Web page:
Single page view By Jeff Merron
Page 2

Trade bait. Lots of the guys on this year's most overpaid list are already dangling from hooks and in the water, and there'd be even more if their minnow-like production wasn't attached to contracts of whale-like proportions. Those guys are really hard to deal.

Let's get one thing straight: We've got nothing personal against overpaid players. They're getting as much money as they can, and we can't blame them for that. (I once said to a friend, "I wouldn't mind being overpaid." He quipped back, "How do you know you're not already?" Touché.)

We're just saying, these guys aren't providing much bang for the buck. And if you're a fan of any of these teams or players, you know it. You might be rooting for them (I'm rooting for Piazza. C'mon, Mike! Give first base another try!), but you'd probably cringe if you had to hand them their paychecks every other week.

There are plenty of worthy candidates we left off … because this is a list of 10. And we left off guys who haven't played much, or at all, because of injury. So, we're taking it easy on the Darren Dreiforts of the baseball world.

Bernie Williams
Ooops! Bernie's clearly not a Gold Glover anymore.

10. Bernie Williams (OF, Yankees, $12,357,143)
Oh, Bernie. He's one of our favorite Yankees (and we don't have many). But he's hitting .240 with six HR and 37 RBI, which projects out to well off his lifetime marks in those categories, and he's one of the worst regular outfielders in the bigs, ranking 79th in win shares.

9. Cristian Guzman (SS, Nationals, $4,200,000)
The worst player in baseball this year. Or, to put it statistically: .186 batting average, .226 on-base percentage, .275 slugging percentage.

8. Phil Nevin (1B, Padres, $9,492,689)
There are lots of overpaid first basemen floating around -- Todd Helton, Darin Erstad and Sean Casey come to mind -- but Nevin seems to fit the mold best. He never has played more than 147 games in a season (and won't again this year), and he's clearly on the downside of his career. Just a few days ago, Nevin rejected a deal that would have sent him to Baltimore in exchange for Sidney Ponson. Straight up for Ponson? To borrow from Jim Bouton, "that in itself must make a man think."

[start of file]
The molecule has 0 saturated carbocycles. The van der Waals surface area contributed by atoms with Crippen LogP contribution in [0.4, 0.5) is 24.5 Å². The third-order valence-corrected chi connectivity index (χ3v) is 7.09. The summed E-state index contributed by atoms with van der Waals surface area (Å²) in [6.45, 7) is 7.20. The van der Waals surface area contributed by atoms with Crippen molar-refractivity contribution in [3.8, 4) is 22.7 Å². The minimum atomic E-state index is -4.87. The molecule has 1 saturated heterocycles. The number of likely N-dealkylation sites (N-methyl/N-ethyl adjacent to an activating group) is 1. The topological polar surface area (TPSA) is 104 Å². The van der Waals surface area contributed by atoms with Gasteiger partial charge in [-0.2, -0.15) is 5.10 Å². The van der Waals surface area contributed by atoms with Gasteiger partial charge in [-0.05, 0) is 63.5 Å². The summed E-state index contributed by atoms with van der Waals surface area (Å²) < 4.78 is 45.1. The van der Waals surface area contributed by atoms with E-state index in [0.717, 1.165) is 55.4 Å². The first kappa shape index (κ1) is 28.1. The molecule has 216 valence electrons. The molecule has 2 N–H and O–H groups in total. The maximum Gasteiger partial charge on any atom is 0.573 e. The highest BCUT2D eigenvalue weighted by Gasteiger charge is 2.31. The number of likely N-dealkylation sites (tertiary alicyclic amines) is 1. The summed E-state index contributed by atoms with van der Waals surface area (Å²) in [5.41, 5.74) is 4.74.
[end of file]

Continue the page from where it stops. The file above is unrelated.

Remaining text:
7. Sidney Ponson (SP, Orioles, $8,500,000)
Left-handed hitters must drool when they see they'll be facing Baltimore's 253-pound warrior. They're hitting .361 against him this year, with a nifty .928 OPS. If only that were the whole story. Ponson never has been much better than average, but in 2004 (11-15, 5.30 ERA) and again this year, he has been much worse. Hence the 7-9 record, and the 5.91 ERA. And in July, he has been just awful, losing four straight and piling up an 8.84 ERA for the month. That's trade bait only for a team that's starving.

6. Kirk Rueter (SP, Giants, $6,928,685)
After Rueter's excellent 2002 season, in which he went 14-8 with a 3.23 ERA, ate up 203 innings and pitched well in the playoffs, the Giants rewarded him with a two-year, $12 million contract extension. Which is why they're paying him big bucks this year for a 2-7 record, a 5.73 ERA and a 24/45 strikeout/walk ratio. Of course, 2002 was Rueter's career year in just about every way, and perhaps the most telling stat for the placement pitcher is that 2002 was the only year he ever has pitched 200 or more innings. This year, he's on pace to earn $43,304 an inning.

5. Adrian Beltre (3B, Mariners, $11,400,000)
When Beltre signed with Seattle this past winter, the Mariners thought they were set at third base: For five years and $64 million, they had signed a 25-year-old who had just finished a .334/48/121 season, numbers that dwarfed his previous career stats. This year, he's batting .259 (actually not much lower than his career average) with 12 dingers and 49 RBI. Maybe he's just having an off year and 2004 was truly an indicator of things to come. On the other hand, maybe 2004 was it.

Mike Piazza
Piazza's bat doesn't pack the same punch it once did.

4. Mike Piazza (C, Mets, $16,071,429)
As a Mets fan who likes Piazza and thinks he's one of the toughest and classiest players in the major leagues, it pains me to have to list him here. But the truth is, he's a liability to the Mets as a backstop; he has thrown out only eight of 69 baserunners who've tried to steal off him, making it almost not worth the trouble (and risk) of throwing down to second. Aside from that, Piazza, the ninth-highest paid player in baseball, just can't hit all that well anymore. He's batting .266 with 12 HR and 45 RBI, which means he's still one of the best-hitting catchers in baseball, but that ain't saying much.


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